Yet the danger is very real. Days after Maisie’s arrival, a photographer and member of Gibraltar’s Sephardic Jewish community, Sebastian Babayoff, is murdered, and Maisie becomes entangled in the case, drawing the attention of the British Secret Service. Under the suspicious eye of a British agent, Maisie is pulled deeper into political intrigue on “the Rock”—arguably Britain’s most important strategic territory—and renews an uneasy acquaintance in the process. At a crossroads between her past and her future, Maisie must choose a direction, knowing that England is, for her, an equally dangerous place, but in quite a different way.
After a long wait, I was delighted to see a new Maisie Dobbs book on offer- I did miss her. As always, Winspear has written a powerful book about war and its aftermath, though the mystery here wasn't really very engaging. I never felt any connection to the victim or the family he left behind- it was all about Maisie and the impact the case has on her. To be clear, I'm fine with a focus on Maisie- she is the reason I read the books and I love watching her character unfold.
That said, this book was just so very sad. After all the buildup to her finding happiness with James, it was devastating to have it snuffed out so abruptly- hasn't this poor woman been through enough? I was also sad we as readers didn't actually get to experience happy, contented Maisie- it is clear from the opening that her life has once again been marred by tragedy. I was hoping she was going to catch a break- I think she deserves one. A good book, and a must read for those following the series, but I wouldn't recommend reading this as a standalone.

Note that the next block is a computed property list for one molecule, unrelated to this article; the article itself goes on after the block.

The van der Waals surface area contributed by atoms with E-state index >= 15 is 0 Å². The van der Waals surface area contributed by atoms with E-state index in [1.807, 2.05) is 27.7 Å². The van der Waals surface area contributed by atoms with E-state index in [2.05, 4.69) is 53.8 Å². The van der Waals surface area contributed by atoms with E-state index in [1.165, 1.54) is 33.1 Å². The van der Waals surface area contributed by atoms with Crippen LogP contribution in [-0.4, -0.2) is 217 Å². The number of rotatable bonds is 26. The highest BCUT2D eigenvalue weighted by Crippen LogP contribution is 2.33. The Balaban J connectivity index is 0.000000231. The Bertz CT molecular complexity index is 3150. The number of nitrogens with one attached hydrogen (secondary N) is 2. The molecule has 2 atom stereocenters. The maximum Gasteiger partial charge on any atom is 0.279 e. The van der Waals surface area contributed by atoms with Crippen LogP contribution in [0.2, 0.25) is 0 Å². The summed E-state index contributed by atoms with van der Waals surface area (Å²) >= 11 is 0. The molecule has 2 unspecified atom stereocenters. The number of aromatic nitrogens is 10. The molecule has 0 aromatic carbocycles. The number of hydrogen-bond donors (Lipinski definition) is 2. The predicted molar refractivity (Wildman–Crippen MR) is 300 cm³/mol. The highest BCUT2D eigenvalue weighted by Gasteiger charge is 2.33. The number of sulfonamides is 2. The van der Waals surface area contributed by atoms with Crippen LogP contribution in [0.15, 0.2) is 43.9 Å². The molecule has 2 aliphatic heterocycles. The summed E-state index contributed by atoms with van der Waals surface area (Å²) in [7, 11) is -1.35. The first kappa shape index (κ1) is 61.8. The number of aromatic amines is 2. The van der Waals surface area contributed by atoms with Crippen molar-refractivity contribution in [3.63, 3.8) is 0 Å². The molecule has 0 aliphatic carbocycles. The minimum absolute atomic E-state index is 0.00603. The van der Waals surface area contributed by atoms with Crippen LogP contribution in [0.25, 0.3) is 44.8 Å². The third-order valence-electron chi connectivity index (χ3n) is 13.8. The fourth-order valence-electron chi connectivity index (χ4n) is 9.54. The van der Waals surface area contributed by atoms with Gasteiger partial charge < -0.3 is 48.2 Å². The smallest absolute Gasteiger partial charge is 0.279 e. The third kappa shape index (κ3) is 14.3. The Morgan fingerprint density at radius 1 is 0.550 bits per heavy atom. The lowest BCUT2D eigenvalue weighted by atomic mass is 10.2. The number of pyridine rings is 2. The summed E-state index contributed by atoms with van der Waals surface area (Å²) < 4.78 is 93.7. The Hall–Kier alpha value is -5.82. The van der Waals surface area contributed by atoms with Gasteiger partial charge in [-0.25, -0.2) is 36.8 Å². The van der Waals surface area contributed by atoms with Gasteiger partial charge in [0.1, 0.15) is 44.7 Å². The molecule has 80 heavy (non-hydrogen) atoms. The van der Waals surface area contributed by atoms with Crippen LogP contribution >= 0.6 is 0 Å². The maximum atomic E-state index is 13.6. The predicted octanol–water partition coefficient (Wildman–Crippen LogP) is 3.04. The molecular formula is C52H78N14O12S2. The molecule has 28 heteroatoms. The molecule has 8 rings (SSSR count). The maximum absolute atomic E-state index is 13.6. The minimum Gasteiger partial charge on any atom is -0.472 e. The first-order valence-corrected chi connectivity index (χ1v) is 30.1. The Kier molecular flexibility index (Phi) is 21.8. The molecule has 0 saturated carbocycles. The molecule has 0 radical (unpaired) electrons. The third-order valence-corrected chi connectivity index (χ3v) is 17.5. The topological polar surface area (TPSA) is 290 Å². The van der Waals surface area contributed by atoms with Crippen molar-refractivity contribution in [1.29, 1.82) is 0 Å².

Sunday, January 4, 2015
This delightful mystery combines great characters, enjoyable intrigue, and a tongue-in-cheek look at the publishing world- what's not to love? Well written and witty, this wonderful series debut pulled me from the opening paragraphs. The mystery is rather complicated but unfolds well, and the glimpses of Sam's life in publishing bring a welcome element of humor to the story. I love a good mystery, especially one not soaked in blood or graphic violence, and will definitely be looking for other offerings from this author. I think this book would appeal to anyone who likes Alan Bradley or Elizabeth Peters mysteries.
Saturday, January 3, 2015
Sir David Chappell spent nearly two decades coming to terms with the haunting memory of his wife’s death. When he receives an invitation to Lady Bournaud’s for the Christmas season, he’s reluctant to go at first, but he’s sure the time away in Yorkshire will be a welcome change from London. Once there, he’s immediately captivated by the youthful beauty and genuine compassion of the lady’s companion, Beatrice Copland—all the while sensing that he’s met her before.
Even as David pursues her and Beatrice realizes she’s still powerfully attracted to the man, she must gently rebuff his advances for fear that her damning secret will come to light and reopen his old wounds. And while Lady Bournaud watches, happily scheming to make matches for all her guests, it may take more than a Christmas miracle for David to free Beatrice’s conscience, and her heart, at last.